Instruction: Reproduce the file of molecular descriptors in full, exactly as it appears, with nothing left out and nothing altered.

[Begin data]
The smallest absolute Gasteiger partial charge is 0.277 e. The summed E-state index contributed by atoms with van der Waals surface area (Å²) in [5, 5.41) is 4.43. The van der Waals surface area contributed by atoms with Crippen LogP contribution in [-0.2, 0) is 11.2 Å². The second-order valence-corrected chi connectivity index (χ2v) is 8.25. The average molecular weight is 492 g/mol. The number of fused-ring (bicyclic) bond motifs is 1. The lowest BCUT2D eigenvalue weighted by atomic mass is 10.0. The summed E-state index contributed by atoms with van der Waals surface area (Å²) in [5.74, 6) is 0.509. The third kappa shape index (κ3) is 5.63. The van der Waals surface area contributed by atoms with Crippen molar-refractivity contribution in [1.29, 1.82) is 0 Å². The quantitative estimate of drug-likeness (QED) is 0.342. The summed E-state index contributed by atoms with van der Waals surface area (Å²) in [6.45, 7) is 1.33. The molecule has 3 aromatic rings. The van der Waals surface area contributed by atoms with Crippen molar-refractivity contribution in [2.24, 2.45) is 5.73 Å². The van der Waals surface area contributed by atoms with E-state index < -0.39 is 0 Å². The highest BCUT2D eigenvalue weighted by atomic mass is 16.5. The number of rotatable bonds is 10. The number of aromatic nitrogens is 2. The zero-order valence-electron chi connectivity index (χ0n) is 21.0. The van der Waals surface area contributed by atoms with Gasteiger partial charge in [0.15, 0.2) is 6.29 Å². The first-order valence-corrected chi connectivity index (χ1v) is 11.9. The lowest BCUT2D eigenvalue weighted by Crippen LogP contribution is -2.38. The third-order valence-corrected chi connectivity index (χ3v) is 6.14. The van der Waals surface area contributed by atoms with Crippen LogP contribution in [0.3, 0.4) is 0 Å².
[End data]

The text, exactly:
The smallest absolute Gasteiger partial charge is 0.277 e. The summed E-state index contributed by atoms with van der Waals surface area (Å²) in [5, 5.41) is 4.43. The van der Waals surface area contributed by atoms with Crippen LogP contribution in [-0.2, 0) is 11.2 Å². The second-order valence-corrected chi connectivity index (χ2v) is 8.25. The average molecular weight is 492 g/mol. The number of fused-ring (bicyclic) bond motifs is 1. The lowest BCUT2D eigenvalue weighted by atomic mass is 10.0. The summed E-state index contributed by atoms with van der Waals surface area (Å²) in [5.74, 6) is 0.509. The third kappa shape index (κ3) is 5.63. The van der Waals surface area contributed by atoms with Crippen molar-refractivity contribution in [1.29, 1.82) is 0 Å². The quantitative estimate of drug-likeness (QED) is 0.342. The summed E-state index contributed by atoms with van der Waals surface area (Å²) in [6.45, 7) is 1.33. The molecule has 3 aromatic rings. The van der Waals surface area contributed by atoms with Crippen molar-refractivity contribution in [2.24, 2.45) is 5.73 Å². The van der Waals surface area contributed by atoms with E-state index < -0.39 is 0 Å². The highest BCUT2D eigenvalue weighted by atomic mass is 16.5. The number of rotatable bonds is 10. The number of aromatic nitrogens is 2. The zero-order valence-electron chi connectivity index (χ0n) is 21.0. The van der Waals surface area contributed by atoms with Gasteiger partial charge in [0.15, 0.2) is 6.29 Å². The first-order valence-corrected chi connectivity index (χ1v) is 11.9. The lowest BCUT2D eigenvalue weighted by Crippen LogP contribution is -2.38. The third-order valence-corrected chi connectivity index (χ3v) is 6.14. The van der Waals surface area contributed by atoms with Crippen LogP contribution in [0.3, 0.4) is 0 Å².